Tuesday, October 04, 2011
To Tell, or Not To Tell...
Ex-con, kitchen and craft maven Martha Stewart’s daughter, Alexis, has written a revealing book about growing up with her mommy dearest. Stewart says the book is all in fun, one big joke. Maybe. I’m sure Alexis will laugh all the way to the bank.
Remember what Frank McCourt said at the beginning of Angela’s Ashes?
“When I look back on my childhood I wonder how I survived at all. It was, of course, a miserable childhood: the happy childhood is hardly worth your while. Worse than the ordinary miserable childhood is the miserable Irish childhood, and worse yet is the miserable Irish Catholic childhood.”
Authors have been telling tales about their upbringings since the dawn of the age. Readers love to get a glimpse inside the misery of others, especially if those others are celebs. But what about us regular folks? How much is okay to tell? I wrestle with this in my own writing because our stories are rarely only our stories. They almost always involve other people.
I don’t want to embarrass my parents or my children. Even more so, I don’t want to wound them. But telling my truths requires a certain amount of disclosure. Maybe it goes to motive. Many of us write because it’s cathartic and we absolute have to write to heal. Or because we earnestly believe our story could help someone else. Or because we want to get back at someone. Sometimes it’s all three. Augusten Burroughs comes to mind. He is brutally honest and wickedly funny and leaves it all out there about his mean, mad and neglectful parents.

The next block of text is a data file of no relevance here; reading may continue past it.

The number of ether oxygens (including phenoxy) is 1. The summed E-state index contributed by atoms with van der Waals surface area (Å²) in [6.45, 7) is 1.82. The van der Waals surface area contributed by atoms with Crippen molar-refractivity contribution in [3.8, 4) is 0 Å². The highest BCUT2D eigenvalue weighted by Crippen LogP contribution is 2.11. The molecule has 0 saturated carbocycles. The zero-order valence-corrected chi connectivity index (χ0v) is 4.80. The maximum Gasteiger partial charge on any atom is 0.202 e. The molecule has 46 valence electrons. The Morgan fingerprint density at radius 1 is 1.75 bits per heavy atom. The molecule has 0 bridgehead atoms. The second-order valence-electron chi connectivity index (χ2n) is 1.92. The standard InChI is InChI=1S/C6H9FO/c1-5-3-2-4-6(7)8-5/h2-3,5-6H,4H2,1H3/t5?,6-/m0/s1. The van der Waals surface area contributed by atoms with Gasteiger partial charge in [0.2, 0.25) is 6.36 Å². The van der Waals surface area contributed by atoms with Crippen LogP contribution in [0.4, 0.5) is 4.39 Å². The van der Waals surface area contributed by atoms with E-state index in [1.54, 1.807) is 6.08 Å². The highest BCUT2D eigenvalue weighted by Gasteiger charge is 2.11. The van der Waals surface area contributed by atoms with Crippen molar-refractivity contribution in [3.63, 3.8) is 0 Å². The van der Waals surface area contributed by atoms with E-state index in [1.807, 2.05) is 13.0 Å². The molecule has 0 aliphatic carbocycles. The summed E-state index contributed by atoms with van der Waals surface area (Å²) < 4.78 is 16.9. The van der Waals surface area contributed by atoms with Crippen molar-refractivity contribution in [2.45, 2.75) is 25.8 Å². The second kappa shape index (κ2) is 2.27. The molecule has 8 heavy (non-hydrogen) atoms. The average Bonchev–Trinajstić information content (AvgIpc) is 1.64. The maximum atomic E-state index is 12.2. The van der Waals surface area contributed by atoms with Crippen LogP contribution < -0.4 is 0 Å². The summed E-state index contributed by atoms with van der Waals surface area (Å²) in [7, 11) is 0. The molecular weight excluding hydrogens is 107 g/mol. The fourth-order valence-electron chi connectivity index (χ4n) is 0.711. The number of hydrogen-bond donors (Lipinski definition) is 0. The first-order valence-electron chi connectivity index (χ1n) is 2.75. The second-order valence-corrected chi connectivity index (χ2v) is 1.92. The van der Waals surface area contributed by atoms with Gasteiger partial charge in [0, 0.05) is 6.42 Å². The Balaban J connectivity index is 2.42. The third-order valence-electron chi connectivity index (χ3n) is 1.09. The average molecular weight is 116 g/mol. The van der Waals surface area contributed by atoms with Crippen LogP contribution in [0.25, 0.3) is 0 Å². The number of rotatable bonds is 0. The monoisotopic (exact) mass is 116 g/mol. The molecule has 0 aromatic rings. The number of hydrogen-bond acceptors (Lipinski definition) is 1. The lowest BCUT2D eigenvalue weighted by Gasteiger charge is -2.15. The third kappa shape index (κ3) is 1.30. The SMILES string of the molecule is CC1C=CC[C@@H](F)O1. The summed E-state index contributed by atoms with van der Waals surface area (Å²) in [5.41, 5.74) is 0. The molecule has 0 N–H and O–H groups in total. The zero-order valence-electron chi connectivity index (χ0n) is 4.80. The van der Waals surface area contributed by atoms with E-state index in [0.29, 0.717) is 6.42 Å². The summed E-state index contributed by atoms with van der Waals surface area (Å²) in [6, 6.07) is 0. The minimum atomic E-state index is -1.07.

Some people are disgusted by those of us who “air our dirty laundry,” while others say we’re brave. Two friends recently began blogging about some serious and personal issues—one parenting a transgender child, the other revealing years of suffering in silence as a battered woman. I think they are very courageous women. I admire their candor and their strength.
One of the finest examples of a memoir that tells a lot of damning, albeit hilarious, stories about growing up with mental illness, addiction and neglect is Jeannette Walls’ The Glass Castle. Walls makes you wish it weren’t too late to call Child Protective Services but, at the same time, it is absolutely clear that she loved her parents in spite of the havoc they wreaked. Christina Crawford? Not so much.
I wrestle with how much to say about alcoholism, depression, narcissism, dementia and whatever else molds our character in my writing. Sometimes the truth hurts. That is not my aim. I want love to filter through. Maybe writing is like parenting. It requires discipline and you have to be tough. But in the end, you want your kids (and the parents you write about) to know how much you love them.